Best way for me to create a warm and dry loft space...

Discussion in 'Floors, Stairs and Lofts' started by WetWilly, 17 Dec 2016.

  1. WetWilly

    WetWilly

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    Hi,

    Background
    We've recently moved into a 1980's built bungalow.

    The loft is a standard truss design extending about 10m in length.

    There is a layer of non breathable old type felt below the roof tiles. The loft is ventilated on one side by a full length trench vent. On the other side, the same style vent has been covered by a flat roof extension. To compensate, tile vents have been installed in the main roof and soffit vents in the flat roof. However, this side suffers from heavy condensation on the underside of the roofing felt.

    There is roughly 300mm of mineral wall type insulation on the loft floor. It has been boarded over in the centre for storage.

    What we want...
    We want to make this a warm loft. We run a business from home and have always kept our stock in the loft. This wasn't a problem in our old house. The loft was great. But here, the items are becoming cold (brittle) and worse, damp. We would like to convert to a warm loft area.

    The idea
    Based on the construction of our old loft, we would like to insulate on the rafters, leaving 50mm+ space behind for airflow. This would be done with foil backed Kingspan or similar. We would seal with tape. And remove the mineral wall insulation from the joists to allow heat up into the loft.

    Would this work?
    Does this sound like a good idea? We are very concerned about the condensation. The answer to that seems to be more ventilation, but because we want a warm loft, we would rather try and control it using the Kingspan as a vapour layer and of course, to further protect our items. Would condensation form on the 'warm side' of the Kingspan?

    Basically just looking for any type of advice you can offer. Have read so many conflicting opinions on what to do, I just don't know.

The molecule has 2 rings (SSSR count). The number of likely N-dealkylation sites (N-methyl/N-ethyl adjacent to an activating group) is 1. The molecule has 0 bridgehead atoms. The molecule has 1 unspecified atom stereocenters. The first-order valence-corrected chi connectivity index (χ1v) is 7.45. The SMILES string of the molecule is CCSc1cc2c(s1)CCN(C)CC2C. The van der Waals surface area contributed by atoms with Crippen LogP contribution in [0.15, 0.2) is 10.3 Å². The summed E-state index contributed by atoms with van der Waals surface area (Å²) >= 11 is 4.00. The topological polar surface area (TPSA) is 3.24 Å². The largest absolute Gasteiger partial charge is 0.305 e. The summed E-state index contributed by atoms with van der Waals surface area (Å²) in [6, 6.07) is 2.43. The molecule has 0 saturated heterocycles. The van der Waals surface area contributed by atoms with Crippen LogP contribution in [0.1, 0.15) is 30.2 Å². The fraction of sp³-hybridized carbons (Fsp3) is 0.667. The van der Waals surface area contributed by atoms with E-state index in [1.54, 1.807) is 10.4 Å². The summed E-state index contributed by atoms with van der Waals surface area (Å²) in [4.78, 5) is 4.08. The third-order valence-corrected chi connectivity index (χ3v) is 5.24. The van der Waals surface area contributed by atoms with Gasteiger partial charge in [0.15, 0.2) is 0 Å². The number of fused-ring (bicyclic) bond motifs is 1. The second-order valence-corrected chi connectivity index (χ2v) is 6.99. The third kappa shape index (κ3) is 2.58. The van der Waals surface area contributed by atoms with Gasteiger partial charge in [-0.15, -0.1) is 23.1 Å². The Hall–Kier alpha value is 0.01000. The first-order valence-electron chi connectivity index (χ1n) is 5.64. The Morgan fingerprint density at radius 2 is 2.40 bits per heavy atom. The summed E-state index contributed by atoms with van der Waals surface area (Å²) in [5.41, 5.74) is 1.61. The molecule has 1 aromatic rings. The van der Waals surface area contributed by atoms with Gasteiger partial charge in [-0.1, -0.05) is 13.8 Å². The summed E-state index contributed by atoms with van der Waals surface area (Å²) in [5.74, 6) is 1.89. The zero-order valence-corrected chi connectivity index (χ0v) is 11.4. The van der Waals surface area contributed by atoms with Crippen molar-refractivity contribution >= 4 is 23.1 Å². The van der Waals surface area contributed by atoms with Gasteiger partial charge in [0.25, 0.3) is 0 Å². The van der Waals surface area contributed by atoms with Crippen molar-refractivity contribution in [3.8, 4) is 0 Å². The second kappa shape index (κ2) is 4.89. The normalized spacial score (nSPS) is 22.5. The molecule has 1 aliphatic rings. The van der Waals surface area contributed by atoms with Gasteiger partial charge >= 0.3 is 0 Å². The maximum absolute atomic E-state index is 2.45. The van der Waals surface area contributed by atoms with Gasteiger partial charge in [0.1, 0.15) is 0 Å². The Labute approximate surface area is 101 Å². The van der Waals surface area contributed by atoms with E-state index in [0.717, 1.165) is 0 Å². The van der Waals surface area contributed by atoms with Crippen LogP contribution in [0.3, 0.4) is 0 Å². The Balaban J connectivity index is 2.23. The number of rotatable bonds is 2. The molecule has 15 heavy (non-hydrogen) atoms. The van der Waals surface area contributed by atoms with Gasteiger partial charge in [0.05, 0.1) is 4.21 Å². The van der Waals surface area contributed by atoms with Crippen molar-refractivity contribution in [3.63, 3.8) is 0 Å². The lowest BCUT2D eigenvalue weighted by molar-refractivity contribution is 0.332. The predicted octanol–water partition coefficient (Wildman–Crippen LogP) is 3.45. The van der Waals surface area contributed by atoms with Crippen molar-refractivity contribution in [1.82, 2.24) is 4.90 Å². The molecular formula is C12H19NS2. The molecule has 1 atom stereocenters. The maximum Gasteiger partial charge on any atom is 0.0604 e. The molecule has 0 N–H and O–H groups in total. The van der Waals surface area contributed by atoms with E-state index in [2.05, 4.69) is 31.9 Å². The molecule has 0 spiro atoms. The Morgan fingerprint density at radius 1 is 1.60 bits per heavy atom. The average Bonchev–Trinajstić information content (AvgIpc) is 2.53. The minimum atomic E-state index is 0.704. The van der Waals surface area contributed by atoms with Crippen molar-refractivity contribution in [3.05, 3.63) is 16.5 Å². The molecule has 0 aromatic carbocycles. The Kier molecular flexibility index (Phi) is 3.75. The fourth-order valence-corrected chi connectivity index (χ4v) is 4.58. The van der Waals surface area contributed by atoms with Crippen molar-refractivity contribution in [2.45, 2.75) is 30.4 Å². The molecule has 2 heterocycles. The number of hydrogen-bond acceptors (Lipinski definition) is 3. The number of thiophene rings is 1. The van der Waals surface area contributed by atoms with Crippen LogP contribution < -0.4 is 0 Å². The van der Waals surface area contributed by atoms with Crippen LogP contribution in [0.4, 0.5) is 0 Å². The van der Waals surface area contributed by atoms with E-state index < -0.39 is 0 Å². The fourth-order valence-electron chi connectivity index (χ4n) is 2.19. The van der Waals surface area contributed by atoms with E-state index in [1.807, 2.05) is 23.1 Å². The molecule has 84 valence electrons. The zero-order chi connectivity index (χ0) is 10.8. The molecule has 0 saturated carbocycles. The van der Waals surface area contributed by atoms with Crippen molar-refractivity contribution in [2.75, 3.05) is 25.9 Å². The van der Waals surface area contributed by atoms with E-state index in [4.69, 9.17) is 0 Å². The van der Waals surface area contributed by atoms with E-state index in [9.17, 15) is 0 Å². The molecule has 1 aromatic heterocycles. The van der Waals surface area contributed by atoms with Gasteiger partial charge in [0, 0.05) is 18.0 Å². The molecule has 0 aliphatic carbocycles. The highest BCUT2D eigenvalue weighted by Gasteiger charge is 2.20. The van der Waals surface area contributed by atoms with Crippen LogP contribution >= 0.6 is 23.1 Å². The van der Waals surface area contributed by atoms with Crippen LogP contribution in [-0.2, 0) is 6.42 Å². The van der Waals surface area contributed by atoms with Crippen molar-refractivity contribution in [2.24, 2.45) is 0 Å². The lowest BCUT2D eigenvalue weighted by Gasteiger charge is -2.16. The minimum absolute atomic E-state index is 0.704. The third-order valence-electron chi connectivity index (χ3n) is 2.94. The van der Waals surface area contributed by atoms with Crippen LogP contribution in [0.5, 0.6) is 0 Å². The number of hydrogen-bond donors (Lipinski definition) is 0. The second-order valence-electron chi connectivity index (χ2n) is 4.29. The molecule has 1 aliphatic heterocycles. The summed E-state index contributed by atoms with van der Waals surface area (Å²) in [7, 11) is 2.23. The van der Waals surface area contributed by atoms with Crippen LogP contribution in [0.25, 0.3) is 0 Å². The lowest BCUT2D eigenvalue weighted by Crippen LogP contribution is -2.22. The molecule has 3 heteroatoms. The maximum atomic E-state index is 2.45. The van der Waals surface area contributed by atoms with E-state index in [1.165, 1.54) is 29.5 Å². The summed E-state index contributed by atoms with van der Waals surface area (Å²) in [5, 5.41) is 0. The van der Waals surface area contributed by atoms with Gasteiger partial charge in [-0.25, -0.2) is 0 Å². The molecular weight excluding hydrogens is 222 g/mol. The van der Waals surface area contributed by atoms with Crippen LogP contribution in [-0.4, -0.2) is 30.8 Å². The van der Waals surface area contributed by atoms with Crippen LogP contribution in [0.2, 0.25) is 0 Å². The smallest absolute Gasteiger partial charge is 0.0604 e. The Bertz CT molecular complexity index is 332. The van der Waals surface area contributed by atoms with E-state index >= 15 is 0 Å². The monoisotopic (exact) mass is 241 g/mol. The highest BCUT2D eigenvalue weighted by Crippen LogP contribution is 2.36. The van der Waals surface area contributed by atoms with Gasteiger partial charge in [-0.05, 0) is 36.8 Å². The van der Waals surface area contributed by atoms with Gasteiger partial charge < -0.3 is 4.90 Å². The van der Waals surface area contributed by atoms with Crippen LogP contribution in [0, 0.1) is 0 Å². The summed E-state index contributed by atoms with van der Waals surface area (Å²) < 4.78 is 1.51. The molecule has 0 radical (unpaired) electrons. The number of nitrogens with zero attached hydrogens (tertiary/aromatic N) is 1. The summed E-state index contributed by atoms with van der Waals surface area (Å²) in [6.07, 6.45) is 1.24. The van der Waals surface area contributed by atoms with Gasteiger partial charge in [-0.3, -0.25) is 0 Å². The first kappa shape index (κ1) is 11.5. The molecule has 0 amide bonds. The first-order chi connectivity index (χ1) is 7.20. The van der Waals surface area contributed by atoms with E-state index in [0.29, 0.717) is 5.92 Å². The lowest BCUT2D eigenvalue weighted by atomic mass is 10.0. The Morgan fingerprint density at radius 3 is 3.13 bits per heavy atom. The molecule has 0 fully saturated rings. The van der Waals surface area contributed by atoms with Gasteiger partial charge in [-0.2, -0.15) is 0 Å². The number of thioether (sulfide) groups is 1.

Thanks!
     
  2. freddiemercurystwin

    freddiemercurystwin

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    You could introduce a continuous ridge vent system, on the flat roof side a tile vent at low level between every truss, insulate under the truss rafters to ensure there's an adequate air gap with your kingspan. Effectively how a loft conversion would be insulated.
     
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  4. WetWilly

    WetWilly

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    Hi. sorry for being an idiot. Can you elaborate what you mean?

    I think you mean put a vent the entire length of the loft on the flat roof side of the ridge tiles? So this sits behind the Kingspan in the 50mm+ gap? Then a tile vent in every truss gap? There are 15 truss gaps on each side.

    Cheers.
     
  5. freddiemercurystwin

    freddiemercurystwin

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    Yes if want adequate ventilation. Unless you have some other means of achieving the ventilation?
     
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  7. WetWilly

    WetWilly

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    What I was thinking, but I don't know if sufficient, is to leave the 50mm gap behind the Kingspan going up to the top ridge, and then leave a gap there too, for the air to flow over the top of my 'insulated box' down to the hidden eaves that will be well ventilated. Ridge vent does seem like it would work well there too if I can do it. Does the insulated box need to be ventilated at all? Or just all around it.
     
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